Wednesday, October 31, 2012

The Magnificent Steelhead

Burke Museum, Wild Steelhead Coalition partner to raise awareness of “The Magnificent Steelhead”
 Museum exhibit, reception and art sale support wild steelhead in the Pacific Northwest.

SEATTLE – Anglers know it as the “fish of a thousand casts." Washingtonians know it as their state fish, symbolizing the natural beauty of the Pacific Northwest. And through November 15th, the steelhead will be celebrated in an exhibit at the University of Washington’s Burke Museum to raise awareness and support for this iconic, and threatened, fish.

Titled “The Magnificent Steelhead,” the display will culminate with a reception and art sale on November 8, with all proceeds benefiting the Wild Steelhead Coalition, an organization dedicated to increasing the return of wild steelhead to the rivers and streams of the Pacific Northwest.

Works in the Burke exhibit include photographs printed on canvas, as well as mixed media pieces from individuals in the angling community, including Andy Anderson, Jeff Bright, Keith Douglas, Brian Huskey, Brian O’Keefe, Jonathan Marquardt, Dave McCoy, Ken Moorish, Tim Pask, Steve Perih, Mike Savlen, and Bob White.

Visitors can also learn more about steelhead, as well as conservation efforts being taken by the Wild Steelhead Coalition to support the species through hatchery reform, scientific research and policy changes on behalf of wild fish.

The event runs from 6:30 – 8:30 p.m. and includes hors d’oeuvres from the Steelhead Diner and beverages from Precept Wine.

Burke Museum Exhibit Reception & Sale: A Benefit for the Wild Steelhead Coalition
November 8, 2012 | 6:30 - 8:30 p.m. | Burke Museum of Natural History & Culture
On the UW Campus - 17th Ave NE & NE 45th St

Tuesday, October 9, 2012

Searching for Gierach

So I found myself on the River Styx the other afternoon.  Not a river I hate because its ugly, or because there are no fish, but more so because over the last decade this river has baffled me and kept me on my toes to the point I have been pulling my grey hairs out with vigor. Now do not get me wrong, this river is awesome, home to steelhead, salmon and a few trout, not to mention a great place to skate a fly. I have just had a love hate relationship with it for a longtime. 

Now I got to the river at high noon and as we well know, your odds are not the best when the sun is right on you. It didn't really matter to me though since I finally got some me time, much needed these days and found a run all to myself. So after working down this run, I found a seam line in some fast water I had never spent a lot of time working. The seam was on the other side of the river and I figured out how to keep my fly in the zone.

After making several casts into it, all of a sudden two guys stepped through the bushes and started to chat about the salmon fishing. They saw me fishing from the road and wondered what guys fly fished for there. It was pretty funny and on the next cast I turned to say something when I finally got that grab. The loop was taken from me and I set the hook. It took off then did what I hate, ran upstream. Between stripping in line and doing that damn Statue of Liberty thing I hate seeing trout guys do, I finally got the line tight before she screamed downstream again. After walking down the run and making sure she did not break me off on rock grindage, I put her on the bank.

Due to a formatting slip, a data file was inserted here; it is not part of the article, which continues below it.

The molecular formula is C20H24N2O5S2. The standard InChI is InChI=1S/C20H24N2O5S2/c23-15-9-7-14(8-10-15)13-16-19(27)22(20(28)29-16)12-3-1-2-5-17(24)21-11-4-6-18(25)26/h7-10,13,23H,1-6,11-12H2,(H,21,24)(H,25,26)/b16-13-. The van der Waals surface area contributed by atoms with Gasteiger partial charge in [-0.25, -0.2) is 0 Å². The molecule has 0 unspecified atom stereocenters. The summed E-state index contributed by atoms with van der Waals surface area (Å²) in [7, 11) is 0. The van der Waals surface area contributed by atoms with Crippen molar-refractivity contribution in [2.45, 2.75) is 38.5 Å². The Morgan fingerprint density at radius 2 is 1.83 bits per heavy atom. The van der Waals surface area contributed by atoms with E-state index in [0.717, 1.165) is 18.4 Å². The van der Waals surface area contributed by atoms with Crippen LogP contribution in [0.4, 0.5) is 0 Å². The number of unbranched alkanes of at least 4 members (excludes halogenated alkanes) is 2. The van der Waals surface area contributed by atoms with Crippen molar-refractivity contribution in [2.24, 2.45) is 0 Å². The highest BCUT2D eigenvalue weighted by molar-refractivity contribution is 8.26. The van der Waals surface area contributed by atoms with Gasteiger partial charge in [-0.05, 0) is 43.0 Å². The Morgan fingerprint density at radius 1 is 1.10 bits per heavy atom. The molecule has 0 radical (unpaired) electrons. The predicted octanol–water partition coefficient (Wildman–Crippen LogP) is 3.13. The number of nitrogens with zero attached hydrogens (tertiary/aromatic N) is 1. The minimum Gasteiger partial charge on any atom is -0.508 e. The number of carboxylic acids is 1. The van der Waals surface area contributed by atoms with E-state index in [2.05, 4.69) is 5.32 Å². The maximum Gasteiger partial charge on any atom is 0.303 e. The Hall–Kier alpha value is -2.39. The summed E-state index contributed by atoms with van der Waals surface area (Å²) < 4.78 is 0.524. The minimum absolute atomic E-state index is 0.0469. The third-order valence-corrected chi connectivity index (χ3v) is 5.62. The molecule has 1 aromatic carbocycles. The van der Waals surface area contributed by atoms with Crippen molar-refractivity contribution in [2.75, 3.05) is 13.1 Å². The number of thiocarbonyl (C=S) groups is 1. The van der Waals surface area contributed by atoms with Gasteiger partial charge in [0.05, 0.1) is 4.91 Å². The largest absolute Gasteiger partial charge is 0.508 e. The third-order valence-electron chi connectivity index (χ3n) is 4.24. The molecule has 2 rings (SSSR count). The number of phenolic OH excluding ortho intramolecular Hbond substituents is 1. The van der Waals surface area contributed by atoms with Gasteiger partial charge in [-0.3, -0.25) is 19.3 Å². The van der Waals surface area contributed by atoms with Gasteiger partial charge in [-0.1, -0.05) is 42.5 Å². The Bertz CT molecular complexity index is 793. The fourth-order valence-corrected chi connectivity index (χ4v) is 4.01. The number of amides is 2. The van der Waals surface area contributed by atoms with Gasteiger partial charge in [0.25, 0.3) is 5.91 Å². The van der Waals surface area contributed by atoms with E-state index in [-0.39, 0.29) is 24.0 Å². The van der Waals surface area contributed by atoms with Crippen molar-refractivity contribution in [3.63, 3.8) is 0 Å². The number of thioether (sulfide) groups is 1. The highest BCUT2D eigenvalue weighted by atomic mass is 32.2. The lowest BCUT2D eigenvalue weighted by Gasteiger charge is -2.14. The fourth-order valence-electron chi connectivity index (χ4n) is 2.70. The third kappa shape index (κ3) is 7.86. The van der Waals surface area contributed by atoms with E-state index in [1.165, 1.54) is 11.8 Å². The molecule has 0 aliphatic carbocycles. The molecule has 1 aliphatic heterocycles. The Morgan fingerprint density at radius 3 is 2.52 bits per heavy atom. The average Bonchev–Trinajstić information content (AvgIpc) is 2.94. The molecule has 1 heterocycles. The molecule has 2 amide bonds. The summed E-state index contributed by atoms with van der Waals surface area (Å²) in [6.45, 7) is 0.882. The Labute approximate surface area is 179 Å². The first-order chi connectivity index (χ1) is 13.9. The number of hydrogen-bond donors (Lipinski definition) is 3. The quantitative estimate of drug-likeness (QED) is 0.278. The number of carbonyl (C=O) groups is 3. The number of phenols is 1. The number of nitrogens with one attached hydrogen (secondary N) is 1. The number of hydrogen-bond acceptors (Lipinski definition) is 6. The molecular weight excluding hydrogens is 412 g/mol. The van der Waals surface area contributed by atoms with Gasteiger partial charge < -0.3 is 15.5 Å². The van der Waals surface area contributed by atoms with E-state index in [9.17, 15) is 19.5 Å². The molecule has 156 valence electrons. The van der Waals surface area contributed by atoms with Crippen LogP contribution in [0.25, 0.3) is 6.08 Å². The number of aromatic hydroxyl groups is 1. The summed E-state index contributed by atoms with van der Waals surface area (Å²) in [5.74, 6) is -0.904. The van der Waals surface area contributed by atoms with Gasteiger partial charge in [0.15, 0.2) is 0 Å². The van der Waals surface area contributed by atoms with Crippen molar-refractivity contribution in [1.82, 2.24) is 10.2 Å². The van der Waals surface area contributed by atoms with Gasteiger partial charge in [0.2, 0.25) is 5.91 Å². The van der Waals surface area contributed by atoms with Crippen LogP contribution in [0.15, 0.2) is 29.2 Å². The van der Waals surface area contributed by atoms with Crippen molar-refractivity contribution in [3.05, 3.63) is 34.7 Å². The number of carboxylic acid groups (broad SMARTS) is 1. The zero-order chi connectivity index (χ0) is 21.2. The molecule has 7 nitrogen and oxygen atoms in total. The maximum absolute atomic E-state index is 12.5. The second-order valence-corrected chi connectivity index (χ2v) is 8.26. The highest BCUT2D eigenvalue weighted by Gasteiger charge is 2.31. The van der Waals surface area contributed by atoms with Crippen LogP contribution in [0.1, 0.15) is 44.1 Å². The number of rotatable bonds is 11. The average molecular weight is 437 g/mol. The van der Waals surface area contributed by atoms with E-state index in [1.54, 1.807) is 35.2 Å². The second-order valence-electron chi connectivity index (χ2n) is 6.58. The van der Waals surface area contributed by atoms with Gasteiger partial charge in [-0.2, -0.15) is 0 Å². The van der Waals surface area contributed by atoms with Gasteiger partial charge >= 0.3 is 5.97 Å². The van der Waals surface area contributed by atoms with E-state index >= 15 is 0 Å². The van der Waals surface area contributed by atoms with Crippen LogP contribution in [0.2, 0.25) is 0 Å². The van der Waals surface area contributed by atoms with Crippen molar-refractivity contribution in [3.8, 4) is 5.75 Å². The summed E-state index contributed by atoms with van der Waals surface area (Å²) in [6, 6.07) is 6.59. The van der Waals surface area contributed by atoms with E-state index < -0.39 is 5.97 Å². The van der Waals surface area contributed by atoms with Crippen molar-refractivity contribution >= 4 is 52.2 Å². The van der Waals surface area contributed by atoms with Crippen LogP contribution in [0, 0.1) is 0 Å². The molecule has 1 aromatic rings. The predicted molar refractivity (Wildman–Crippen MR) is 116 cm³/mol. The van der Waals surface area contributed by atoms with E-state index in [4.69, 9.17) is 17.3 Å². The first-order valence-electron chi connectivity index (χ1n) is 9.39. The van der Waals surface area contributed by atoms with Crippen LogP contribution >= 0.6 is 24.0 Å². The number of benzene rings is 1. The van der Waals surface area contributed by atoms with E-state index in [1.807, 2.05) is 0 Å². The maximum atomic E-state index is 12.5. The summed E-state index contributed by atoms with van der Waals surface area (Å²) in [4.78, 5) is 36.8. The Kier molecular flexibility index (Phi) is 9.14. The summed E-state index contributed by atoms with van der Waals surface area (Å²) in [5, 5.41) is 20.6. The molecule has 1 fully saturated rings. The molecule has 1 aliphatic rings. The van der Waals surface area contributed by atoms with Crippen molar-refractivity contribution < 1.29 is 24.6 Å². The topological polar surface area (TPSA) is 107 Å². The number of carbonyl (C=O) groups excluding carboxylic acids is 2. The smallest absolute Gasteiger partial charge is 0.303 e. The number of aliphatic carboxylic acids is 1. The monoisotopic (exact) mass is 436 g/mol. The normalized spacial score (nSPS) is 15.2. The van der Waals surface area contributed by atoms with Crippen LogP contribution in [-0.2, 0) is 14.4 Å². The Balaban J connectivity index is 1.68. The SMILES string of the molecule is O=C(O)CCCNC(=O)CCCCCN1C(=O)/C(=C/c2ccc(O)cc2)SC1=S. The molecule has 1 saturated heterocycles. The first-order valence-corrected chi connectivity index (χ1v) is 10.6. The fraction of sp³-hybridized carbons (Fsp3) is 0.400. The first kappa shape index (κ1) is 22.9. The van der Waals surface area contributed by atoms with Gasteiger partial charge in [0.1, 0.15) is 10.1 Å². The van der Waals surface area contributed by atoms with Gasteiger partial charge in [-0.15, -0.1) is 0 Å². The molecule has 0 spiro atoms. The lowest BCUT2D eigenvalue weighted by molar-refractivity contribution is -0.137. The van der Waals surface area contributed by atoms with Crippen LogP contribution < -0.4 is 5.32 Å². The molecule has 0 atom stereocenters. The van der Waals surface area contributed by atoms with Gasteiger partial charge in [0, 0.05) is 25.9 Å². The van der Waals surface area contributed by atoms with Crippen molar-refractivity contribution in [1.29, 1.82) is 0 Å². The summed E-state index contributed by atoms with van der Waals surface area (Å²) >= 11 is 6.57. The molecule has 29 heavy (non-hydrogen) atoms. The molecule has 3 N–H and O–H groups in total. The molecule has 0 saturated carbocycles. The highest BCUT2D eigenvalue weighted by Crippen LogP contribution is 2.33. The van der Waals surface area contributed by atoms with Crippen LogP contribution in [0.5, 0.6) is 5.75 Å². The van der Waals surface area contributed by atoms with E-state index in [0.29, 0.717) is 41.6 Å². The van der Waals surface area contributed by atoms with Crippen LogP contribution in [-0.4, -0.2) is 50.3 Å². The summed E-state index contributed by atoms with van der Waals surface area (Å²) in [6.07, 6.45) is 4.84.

Not bad for a Friday afternoon, but the day got better. That evening I was invited to spend the evening and have dinner at a friend’s establishment. That evening I was able to spend some time with John Gierach, you know the original Trout Bum. John and friend Vince Zounek was spending some time in the Pacific Northwest visiting friends and playing with steelhead. It just so happens that John also caught his first steelhead on the Styx that day.  

Later that evening we shared stories like fishermen do about fish, home waters, species and gear. John is a very down to earth guy and glad I finally got to meet the guy whose stories I have read over the years. The next day we planned to meet on the river.

The next morning I woke at a reasonable hour and drove downstream. Without seeing them all morning, driving up and down the river and getting side tracked by beautiful runs I had to swing, I noticed the time. I had to make an appointment and on the way down the river the last time found them. John and Vince were working through a run and experimenting with new equipment.  We chatted a bit more and I am still laughing that on the day we both caught fish on the river, mine came on a MOAL and his came on a traditional featherwing called an Akyroyd. He said it was a generational difference and I got to admit, he is right. Then again I would fish one if I could tie one. 

It was neat to talk to John and Vince. Vince is one of the characters John writes about on their fishing adventure. The best part about it was seeing that these two longtime fishing buddies were not unlike my friends and I. It brings so much more to the adventures he shares with us in his writing. These adventures are not unlike our own and his articulate writing style, humor and knowledge brings what the true meaning of why we fly fish back to us when we cannot break free on our own adventures.  Searching for Gierach was a well spent day on the river.